It was an interesting post. You might want to take a look at it.
And also interesing was the comments.
n the final shot of the film, Bun-ok’s face is just as mysterious. Again, she’s neither happy nor sad, though perhaps the beginning of a smile can be discerned. Is this failure to cheer of bemoan his departure an example of sullen resistance to the Japanese propaganda effort (and censorship)? Or does it reflect a time when people were less likely to show emotion in public?
Iguess the blogger is young. Or may he is projecting his hope that Koreans did resist into the woman's face. My reading is that the woman had a mixed feelings: she'll miss the man, but she cannot express it at the time. That all happened to Japanese women at the time.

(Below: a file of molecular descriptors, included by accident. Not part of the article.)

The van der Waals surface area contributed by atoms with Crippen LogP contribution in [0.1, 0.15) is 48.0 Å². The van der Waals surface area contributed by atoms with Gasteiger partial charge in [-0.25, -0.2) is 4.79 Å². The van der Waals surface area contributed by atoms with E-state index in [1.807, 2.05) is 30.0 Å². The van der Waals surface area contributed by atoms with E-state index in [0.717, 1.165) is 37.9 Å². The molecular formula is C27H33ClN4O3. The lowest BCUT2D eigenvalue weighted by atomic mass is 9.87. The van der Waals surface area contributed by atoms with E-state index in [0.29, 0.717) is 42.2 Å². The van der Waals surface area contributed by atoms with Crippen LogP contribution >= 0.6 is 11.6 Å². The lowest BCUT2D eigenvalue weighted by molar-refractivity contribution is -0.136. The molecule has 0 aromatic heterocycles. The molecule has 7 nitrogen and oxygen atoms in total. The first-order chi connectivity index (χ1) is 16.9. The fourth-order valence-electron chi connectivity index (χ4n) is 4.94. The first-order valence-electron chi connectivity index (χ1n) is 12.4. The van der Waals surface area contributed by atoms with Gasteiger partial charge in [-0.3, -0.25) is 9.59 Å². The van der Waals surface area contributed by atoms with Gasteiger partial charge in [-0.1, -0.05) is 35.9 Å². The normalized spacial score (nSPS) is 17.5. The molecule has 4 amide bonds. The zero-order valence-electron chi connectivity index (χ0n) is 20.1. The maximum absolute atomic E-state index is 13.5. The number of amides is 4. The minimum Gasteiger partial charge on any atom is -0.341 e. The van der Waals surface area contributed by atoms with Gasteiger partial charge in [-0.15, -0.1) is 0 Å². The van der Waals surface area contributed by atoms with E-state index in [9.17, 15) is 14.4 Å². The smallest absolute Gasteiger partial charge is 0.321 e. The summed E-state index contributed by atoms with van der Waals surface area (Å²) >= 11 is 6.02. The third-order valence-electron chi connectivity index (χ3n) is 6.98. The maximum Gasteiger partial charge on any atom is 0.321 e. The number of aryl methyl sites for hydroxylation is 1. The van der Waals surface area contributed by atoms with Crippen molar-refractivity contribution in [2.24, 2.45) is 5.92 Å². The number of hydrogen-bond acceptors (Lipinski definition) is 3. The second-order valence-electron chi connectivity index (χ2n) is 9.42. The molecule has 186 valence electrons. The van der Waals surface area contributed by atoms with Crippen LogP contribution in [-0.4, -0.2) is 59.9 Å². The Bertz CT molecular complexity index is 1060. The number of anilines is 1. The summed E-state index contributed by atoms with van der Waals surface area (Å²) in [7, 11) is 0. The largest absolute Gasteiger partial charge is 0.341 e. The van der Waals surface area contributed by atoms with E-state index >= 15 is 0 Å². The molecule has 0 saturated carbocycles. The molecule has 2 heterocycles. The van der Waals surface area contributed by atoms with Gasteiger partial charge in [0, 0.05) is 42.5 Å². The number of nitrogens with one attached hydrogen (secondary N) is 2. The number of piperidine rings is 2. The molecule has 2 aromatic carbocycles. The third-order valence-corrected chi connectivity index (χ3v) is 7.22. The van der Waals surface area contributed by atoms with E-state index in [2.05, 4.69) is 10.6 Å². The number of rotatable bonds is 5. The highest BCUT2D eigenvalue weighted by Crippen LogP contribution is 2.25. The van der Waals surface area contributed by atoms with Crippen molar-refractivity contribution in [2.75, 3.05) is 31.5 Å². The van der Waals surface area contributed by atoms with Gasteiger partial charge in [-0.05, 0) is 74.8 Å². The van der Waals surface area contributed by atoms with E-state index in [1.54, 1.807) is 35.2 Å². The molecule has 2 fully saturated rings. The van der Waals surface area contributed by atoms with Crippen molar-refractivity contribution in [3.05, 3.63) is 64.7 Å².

Whatever might explain the above shot, this shot is worth looking at:
The Japanese character (the one who told Choon-ho about the opening of the military to Korean volunteers) would likely be termed a caricature of a Japanese person today, except that this film was made at the height of the Japanese military control over every aspect of society in the Japanese empire. What the censors missed was this: in the final shot showing the Japanese character, he’s standing next to the crafty Kim Deok-sam and his sons, who were so clearly identified as the ‘bad guys’. Perhaps, in 1941, that was as much resistance as anyone could hope for.
Here again probably the blogger is reading too much.
The films are all so full of aspects and nuances that are fascinating from a historical perspecitve. For instance, did you notice that all the characters have Korean names. Except for a few in HOMELESS ANGELS who have Western names (Baptized names, I guess). Whatever happened to the Japanese forcing Koreans to change their names?
Right . What happened to the Japanese forcing Koreans to change their names?